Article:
3 december 2022 | door: Mike de Graeve
Psychologists and psychiatrists, be assertive and come out of the closet with a statement about the alleged homosexuality disorder
Shortly before the World Championship Football, former Qatar international football player and World Cup Ambassador Khalid Salman mentioned in a documentary produced by the German television network ZDF that homosexuality was haram and a ‘mental disorder’. Surprising? No, many people feel that way about homosexuality – not only in Muslim countries either. What is more surprising is that professional associations and federations of psychologists and psychiatrists have not expressed more emphatically (and much earlier) that according to the Diagnostic and Statistical Manual of Mental Disorders (DSM) homosexuality has not been a mental disorder for half a century.
The DSM, the fifth edition of which was published in 2013, is considered the global psychopathology bible which defines who is mentally healthy and who is not. That handbook is published under the auspices of the American Psychiatric Association (APA), the most influential professional association of psychiatrists in the world. That professional association sponsored the documentary Cured [http://www.cureddocumentary.com/] released in 2020. What is more remarkable, is that the documentary it sponsored covers a dark period in the history of the APA. Cured is about the 1973 campaign which resulted in excising homosexuality as a mental illness from the DSM.
In the first of the edition of the DSM, in 1952, homosexuality was at the top of the list of sexual perversions. In those days, gay men and lesbians could be imprisoned for their sexual orientation and were often forced to endure ‘cures’ that included castration, a lobotomy and electroconvulsive therapy. That would not only benefit homosexuals, but also society as a whole. Many Americans feared homosexuals and considered them second-class citizens that ought to be locked up.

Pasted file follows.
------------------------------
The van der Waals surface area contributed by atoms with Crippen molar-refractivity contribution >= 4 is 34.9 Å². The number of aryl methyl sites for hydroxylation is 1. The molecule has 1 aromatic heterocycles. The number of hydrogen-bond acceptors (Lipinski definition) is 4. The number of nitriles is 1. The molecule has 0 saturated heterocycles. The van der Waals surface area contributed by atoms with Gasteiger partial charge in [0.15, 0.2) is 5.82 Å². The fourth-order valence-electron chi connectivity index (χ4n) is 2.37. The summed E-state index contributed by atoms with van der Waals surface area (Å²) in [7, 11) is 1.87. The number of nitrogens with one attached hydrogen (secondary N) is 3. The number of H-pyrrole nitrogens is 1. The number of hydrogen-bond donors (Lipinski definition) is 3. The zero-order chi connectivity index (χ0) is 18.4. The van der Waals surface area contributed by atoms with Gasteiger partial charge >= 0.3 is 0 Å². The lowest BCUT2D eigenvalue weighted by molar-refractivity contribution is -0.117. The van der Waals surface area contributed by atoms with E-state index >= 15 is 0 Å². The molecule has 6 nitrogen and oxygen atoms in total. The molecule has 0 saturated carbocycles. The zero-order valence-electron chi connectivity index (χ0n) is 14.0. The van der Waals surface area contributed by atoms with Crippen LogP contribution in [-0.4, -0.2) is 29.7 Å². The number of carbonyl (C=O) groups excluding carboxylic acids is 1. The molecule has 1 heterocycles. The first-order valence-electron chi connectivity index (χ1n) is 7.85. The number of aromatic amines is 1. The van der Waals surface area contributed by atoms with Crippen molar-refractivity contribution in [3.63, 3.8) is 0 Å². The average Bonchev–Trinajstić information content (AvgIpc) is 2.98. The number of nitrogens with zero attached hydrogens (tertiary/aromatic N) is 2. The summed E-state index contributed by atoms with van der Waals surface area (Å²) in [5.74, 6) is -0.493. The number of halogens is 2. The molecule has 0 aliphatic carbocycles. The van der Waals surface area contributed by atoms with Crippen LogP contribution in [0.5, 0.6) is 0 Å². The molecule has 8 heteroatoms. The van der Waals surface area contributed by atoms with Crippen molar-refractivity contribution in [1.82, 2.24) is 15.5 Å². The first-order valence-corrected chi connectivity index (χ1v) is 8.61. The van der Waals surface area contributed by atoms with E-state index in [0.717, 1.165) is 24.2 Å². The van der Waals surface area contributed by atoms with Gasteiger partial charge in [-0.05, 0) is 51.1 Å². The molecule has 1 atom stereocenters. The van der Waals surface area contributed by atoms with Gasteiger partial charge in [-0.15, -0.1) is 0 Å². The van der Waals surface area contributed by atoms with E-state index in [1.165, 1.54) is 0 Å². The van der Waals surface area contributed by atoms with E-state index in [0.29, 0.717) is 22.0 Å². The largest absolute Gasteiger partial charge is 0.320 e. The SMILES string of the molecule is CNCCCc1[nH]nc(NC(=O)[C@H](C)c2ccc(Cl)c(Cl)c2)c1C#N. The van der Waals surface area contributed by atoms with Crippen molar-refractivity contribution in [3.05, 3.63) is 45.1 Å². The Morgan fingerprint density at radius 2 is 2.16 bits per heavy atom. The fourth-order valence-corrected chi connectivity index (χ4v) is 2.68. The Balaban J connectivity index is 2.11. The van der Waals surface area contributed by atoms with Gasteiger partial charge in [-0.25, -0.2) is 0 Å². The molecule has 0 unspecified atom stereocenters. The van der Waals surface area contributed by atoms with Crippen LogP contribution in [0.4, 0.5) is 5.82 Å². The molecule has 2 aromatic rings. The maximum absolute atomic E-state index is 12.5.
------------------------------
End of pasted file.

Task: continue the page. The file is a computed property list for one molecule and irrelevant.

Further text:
At that time, most psychiatrists believed that homosexuality was learned behavior. Behavior that could therefore be unlearned; for example, by conversion therapy during which homosexuals and lesbians would be administered electric shocks when shown erotic photographs of people of the same sex. Because of this and other therapies, a number of young activist psychologists and psychiatrists put up a fight in May 1970 at the annual APA convention, then held in San Francisco.
It turned out to be the start of more dialogue and growing doubts about whether homosexuality was in fact a disease. Two years later, at the APA convention in Dallas, it was the first time a psychiatrist talked about his sexual orientation, albeit using a voice changer and disguised with a wig and a mask. And although a few activists thought that this anonymous confession symbolized their repression, this appearance turned out to be a game changer. One year later, at the APA convention in Honolulu, it was decided to no longer consider homosexuality an illness, which the APA then ratified on December 15, 1973. In one fell swoop millions of people were declared mentally healthy.
That emancipatory step ought to be part of the collective memory of psychologists and psychiatrists. Their international professional associations and federations have the moral obligation to explicitly remind us of this step forward in our civilization every time homophobia rears its ugly head. Now that the group stage in Qatar is almost over, they should be assertive and come out of the closet with a statement about the alleged homosexuality disorder. Mental effect guaranteed.
* Translation (by Michael Jas) of my opinion piece in Belgian newspaper De Morgen: Psychologen en psychiaters, kom eens assertief uit de kast met een statement over het vermeende defect van homoseksualiteit. De Morgen, 29 november 2022. https://www.demorgen.be/meningen/psychologen-en-psychiaters-kom-eens-assertief-uit-de-kast-met-een-statement-over-het-vermeende-defect-van-homoseksualiteit~bfe164f8/